A sentencing hearing was set for May 10 at 10 a.m. The maximum sentence on the fraud charge is 14 years in jail, with a maximum five years on the breach of trust conviction, Bonin said.
Lavigne is the first senator to face trial since Conservative Michel Cogger was tried over allegations of influence peddling in the 1990s. Cogger was eventually given an absolute discharge in 2001, but resigned from the Senate.
Lavigne's conviction comes as two of his Senate colleagues, Conservatives Doug Finley and Irving Gerstein, prepare to defend themselves against charges they face from Elections Canada over the in-and-out advertising scheme. The first court hearing in the case related to the senators and two other Conservative party officials is set for next Friday.
Opposition MPs have been calling on Prime Minister Stephen Harper to suspend the senators while they are facing charges. The NDP was quick to renew that call Friday when reacting to Lavigne's conviction. NDP MP Pat Martin said the actions taken by the Senate to block Lavigne's access to resources should have been done years ago.
"I hope the Senate goes the next step and drop-kicks him out of the Senate," he told reporters.
Lavigne, a former Liberal MP, was charged by the RCMP in August 2007, and was later censured by his Senate colleagues. Lavigne was kicked out of the Liberal caucus and for nearly four years now he has not been allowed to sit on Senate committees or enter the upper chamber without special permission from the Speaker.
As his case has dragged through the courts, Lavigne has been allowed to continue to spend thousands of dollars in public funds. Since 2007, he has charged taxpayers more than $10,000 a month in travel, hospitality and office expenses. That spending is on top of his $133,000 a year salary.
Continued to bill expenses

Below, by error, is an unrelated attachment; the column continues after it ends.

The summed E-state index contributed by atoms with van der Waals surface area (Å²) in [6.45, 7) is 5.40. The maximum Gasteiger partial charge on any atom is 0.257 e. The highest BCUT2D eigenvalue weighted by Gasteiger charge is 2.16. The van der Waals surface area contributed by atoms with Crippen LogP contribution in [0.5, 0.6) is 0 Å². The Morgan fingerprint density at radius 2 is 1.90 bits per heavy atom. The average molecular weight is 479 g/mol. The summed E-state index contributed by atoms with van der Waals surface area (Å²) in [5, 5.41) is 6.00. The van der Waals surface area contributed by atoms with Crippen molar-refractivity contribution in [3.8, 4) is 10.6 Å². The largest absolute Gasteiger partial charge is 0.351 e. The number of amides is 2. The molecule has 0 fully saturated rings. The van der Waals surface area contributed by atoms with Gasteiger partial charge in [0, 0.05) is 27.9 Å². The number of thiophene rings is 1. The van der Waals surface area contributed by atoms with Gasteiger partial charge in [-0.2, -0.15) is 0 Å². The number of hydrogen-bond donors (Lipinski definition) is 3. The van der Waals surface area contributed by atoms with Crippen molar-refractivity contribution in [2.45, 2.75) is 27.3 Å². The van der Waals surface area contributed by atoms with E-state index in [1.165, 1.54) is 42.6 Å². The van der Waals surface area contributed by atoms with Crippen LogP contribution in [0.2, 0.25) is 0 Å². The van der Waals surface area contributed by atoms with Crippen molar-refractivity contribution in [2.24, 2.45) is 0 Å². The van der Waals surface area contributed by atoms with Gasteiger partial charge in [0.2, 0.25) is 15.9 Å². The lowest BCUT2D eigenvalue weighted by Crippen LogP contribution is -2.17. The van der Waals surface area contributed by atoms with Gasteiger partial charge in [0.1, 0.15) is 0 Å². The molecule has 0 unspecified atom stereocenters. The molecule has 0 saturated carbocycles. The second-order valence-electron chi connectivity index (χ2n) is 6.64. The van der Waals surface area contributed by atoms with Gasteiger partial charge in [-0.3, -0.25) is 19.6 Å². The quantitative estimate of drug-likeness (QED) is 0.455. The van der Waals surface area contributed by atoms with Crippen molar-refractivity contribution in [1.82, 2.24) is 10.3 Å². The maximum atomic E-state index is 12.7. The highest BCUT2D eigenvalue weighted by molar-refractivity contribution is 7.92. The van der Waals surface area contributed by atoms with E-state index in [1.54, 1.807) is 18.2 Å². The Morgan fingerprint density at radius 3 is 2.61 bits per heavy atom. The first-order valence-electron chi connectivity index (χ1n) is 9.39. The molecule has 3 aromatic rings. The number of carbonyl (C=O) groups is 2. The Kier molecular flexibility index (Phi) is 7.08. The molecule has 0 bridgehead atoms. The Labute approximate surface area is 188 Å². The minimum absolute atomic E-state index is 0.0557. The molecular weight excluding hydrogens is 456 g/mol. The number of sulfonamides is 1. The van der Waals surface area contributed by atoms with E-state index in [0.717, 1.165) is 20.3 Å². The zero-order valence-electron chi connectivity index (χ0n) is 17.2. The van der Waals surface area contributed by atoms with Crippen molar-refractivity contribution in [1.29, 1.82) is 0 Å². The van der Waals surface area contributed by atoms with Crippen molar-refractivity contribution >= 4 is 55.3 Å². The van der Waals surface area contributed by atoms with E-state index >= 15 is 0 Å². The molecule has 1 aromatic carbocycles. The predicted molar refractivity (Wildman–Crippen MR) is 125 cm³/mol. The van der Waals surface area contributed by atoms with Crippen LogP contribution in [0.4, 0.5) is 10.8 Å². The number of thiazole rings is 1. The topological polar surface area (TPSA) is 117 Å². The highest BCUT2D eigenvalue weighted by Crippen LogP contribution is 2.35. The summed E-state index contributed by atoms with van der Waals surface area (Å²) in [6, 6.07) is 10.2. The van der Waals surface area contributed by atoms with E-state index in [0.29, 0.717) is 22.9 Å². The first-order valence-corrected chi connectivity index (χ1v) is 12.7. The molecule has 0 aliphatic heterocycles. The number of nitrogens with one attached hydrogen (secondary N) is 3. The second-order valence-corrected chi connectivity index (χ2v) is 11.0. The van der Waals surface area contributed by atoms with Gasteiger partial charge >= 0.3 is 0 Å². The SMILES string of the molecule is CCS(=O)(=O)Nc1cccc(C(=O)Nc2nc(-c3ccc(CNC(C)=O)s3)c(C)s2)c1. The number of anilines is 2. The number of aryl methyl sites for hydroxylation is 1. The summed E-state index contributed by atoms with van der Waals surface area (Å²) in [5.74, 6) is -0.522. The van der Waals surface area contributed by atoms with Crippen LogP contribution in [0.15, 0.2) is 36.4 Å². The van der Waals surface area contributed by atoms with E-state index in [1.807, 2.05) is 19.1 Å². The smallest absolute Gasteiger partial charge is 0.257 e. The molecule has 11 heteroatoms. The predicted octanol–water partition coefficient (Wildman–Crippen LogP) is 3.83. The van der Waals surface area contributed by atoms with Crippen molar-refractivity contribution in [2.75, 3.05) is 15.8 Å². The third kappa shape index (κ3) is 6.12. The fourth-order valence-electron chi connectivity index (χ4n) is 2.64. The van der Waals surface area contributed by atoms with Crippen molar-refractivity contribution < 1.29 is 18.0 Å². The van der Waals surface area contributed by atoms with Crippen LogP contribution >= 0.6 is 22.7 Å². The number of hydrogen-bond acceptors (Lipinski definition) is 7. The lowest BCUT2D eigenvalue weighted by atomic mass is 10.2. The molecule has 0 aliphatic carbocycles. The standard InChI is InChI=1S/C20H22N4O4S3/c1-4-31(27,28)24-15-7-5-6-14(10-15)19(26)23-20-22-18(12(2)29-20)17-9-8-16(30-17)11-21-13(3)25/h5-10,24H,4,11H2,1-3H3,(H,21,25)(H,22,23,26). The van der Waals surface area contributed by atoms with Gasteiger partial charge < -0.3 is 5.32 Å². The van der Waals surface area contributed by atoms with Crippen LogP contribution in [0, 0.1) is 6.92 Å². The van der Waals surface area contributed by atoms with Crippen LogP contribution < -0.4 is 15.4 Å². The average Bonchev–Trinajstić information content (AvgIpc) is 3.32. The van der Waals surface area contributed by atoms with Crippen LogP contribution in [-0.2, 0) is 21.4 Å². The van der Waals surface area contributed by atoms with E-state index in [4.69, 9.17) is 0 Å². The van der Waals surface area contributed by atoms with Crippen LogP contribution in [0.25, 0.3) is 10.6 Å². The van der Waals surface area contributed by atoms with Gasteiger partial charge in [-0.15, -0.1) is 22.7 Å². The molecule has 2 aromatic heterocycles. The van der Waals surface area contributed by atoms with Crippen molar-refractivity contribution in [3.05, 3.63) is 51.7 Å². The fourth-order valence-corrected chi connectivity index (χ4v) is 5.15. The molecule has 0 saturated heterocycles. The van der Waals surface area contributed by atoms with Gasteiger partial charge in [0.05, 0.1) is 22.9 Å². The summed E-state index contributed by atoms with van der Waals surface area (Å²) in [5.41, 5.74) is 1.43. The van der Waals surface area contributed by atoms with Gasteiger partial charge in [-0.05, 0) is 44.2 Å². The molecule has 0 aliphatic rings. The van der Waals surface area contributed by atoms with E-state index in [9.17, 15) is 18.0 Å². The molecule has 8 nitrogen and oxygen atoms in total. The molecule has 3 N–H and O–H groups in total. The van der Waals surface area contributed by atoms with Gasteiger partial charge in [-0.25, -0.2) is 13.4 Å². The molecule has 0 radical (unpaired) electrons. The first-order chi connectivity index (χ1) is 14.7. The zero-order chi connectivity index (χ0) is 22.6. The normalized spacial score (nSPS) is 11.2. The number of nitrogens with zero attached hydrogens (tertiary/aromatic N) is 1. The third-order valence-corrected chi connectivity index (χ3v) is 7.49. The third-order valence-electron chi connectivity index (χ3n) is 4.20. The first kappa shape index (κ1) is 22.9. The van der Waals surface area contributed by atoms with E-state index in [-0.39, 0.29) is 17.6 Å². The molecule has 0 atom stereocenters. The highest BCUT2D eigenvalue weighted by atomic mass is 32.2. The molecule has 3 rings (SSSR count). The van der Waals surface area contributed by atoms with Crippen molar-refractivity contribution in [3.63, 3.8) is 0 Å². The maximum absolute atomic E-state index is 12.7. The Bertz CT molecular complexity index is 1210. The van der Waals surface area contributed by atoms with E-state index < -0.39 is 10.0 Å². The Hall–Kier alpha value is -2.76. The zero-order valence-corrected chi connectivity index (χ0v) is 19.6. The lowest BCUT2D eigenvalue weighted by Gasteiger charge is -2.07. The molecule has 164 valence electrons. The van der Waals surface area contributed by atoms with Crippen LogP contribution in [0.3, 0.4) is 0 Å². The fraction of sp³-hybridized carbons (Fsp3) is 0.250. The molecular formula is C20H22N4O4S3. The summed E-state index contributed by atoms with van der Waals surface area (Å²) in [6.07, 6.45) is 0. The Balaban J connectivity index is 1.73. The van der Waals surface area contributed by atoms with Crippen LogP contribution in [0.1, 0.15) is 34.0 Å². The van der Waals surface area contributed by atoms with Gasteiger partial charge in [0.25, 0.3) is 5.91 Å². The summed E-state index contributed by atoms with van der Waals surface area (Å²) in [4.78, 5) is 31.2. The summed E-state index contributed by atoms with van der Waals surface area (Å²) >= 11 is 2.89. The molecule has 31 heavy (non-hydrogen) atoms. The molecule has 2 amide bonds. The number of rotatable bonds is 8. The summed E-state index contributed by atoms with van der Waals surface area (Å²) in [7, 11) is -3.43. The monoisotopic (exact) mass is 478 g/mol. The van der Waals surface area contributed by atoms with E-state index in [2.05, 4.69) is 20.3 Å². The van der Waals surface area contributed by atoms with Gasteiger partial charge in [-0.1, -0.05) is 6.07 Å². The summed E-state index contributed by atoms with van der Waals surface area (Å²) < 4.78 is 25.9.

Government documents reveal that in one three-month period last fall, Lavigne billed taxpayers $30,787 in expenses. He spent $8,400 in travel, $17,708 in office costs and $4,528 for living expenses in the Ottawa area, according to the documents.
Since he was barred from the Senate in 2007, Lavigne has cost taxpayers more than $700,000.
The Quebec senator first became the subject of an RCMP investigation in 2006 because of complaints from his neighbours in Wakefield, Que., about 40 kilometres northwest of Ottawa, about the trees being cut down.
A Senate committee also looked into the allegations and determined that Lavigne misused government funds. He was subsequently expelled from the Liberal caucus and asked to pay back $23,500 to the Senate, which he did.
As an MP, Lavigne represented the Montreal-area riding of Verdun–Saint-Henri–Saint-Paul–Pointe Saint-Charles. He was first elected in 1993 and re-elected in 1997 and 2000. Before politics he was a Montreal businessman.
Former prime minister Jean Chrétien appointed Lavigne to the Senate in 2002 and he is eligible to remain until 2020.
This story has been edited from an earlier version to correct the spelling of Michel Cogger's name.Jan 06, 2012 10:48 AM ET